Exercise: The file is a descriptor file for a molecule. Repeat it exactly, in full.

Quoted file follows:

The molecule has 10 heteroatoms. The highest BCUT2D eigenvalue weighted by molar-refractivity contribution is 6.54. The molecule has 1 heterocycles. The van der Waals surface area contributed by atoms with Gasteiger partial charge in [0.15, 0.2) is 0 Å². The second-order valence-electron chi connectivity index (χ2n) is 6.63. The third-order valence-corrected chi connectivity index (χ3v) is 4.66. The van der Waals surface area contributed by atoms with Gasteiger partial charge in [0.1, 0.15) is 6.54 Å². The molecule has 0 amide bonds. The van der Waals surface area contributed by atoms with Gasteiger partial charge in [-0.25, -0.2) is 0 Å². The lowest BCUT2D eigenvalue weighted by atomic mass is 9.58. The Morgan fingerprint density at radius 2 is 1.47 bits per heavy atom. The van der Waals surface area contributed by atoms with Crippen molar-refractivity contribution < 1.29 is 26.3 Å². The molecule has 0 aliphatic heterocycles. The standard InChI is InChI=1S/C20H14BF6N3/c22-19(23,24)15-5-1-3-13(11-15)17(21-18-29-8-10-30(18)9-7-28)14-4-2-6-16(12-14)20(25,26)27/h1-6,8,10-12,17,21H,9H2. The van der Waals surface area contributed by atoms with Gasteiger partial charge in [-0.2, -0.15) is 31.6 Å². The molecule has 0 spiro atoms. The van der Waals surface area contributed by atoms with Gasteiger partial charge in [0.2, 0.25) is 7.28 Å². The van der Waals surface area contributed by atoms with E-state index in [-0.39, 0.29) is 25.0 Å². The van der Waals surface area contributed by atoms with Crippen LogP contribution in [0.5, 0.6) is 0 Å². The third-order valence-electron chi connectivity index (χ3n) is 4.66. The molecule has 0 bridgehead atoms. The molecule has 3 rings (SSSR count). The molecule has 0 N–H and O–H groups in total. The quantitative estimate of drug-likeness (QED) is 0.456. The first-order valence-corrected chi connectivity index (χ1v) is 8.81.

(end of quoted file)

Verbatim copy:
The molecule has 10 heteroatoms. The highest BCUT2D eigenvalue weighted by molar-refractivity contribution is 6.54. The molecule has 1 heterocycles. The van der Waals surface area contributed by atoms with Gasteiger partial charge in [0.15, 0.2) is 0 Å². The second-order valence-electron chi connectivity index (χ2n) is 6.63. The third-order valence-corrected chi connectivity index (χ3v) is 4.66. The van der Waals surface area contributed by atoms with Gasteiger partial charge in [0.1, 0.15) is 6.54 Å². The molecule has 0 amide bonds. The van der Waals surface area contributed by atoms with Gasteiger partial charge in [-0.25, -0.2) is 0 Å². The lowest BCUT2D eigenvalue weighted by atomic mass is 9.58. The Morgan fingerprint density at radius 2 is 1.47 bits per heavy atom. The van der Waals surface area contributed by atoms with Crippen molar-refractivity contribution < 1.29 is 26.3 Å². The molecule has 0 aliphatic heterocycles. The standard InChI is InChI=1S/C20H14BF6N3/c22-19(23,24)15-5-1-3-13(11-15)17(21-18-29-8-10-30(18)9-7-28)14-4-2-6-16(12-14)20(25,26)27/h1-6,8,10-12,17,21H,9H2. The van der Waals surface area contributed by atoms with Gasteiger partial charge in [-0.2, -0.15) is 31.6 Å². The molecule has 0 spiro atoms. The van der Waals surface area contributed by atoms with Gasteiger partial charge in [0.2, 0.25) is 7.28 Å². The van der Waals surface area contributed by atoms with E-state index in [-0.39, 0.29) is 25.0 Å². The van der Waals surface area contributed by atoms with Crippen LogP contribution in [0.5, 0.6) is 0 Å². The third-order valence-electron chi connectivity index (χ3n) is 4.66. The molecule has 0 bridgehead atoms. The molecule has 3 rings (SSSR count). The molecule has 0 N–H and O–H groups in total. The quantitative estimate of drug-likeness (QED) is 0.456. The first-order valence-corrected chi connectivity index (χ1v) is 8.81.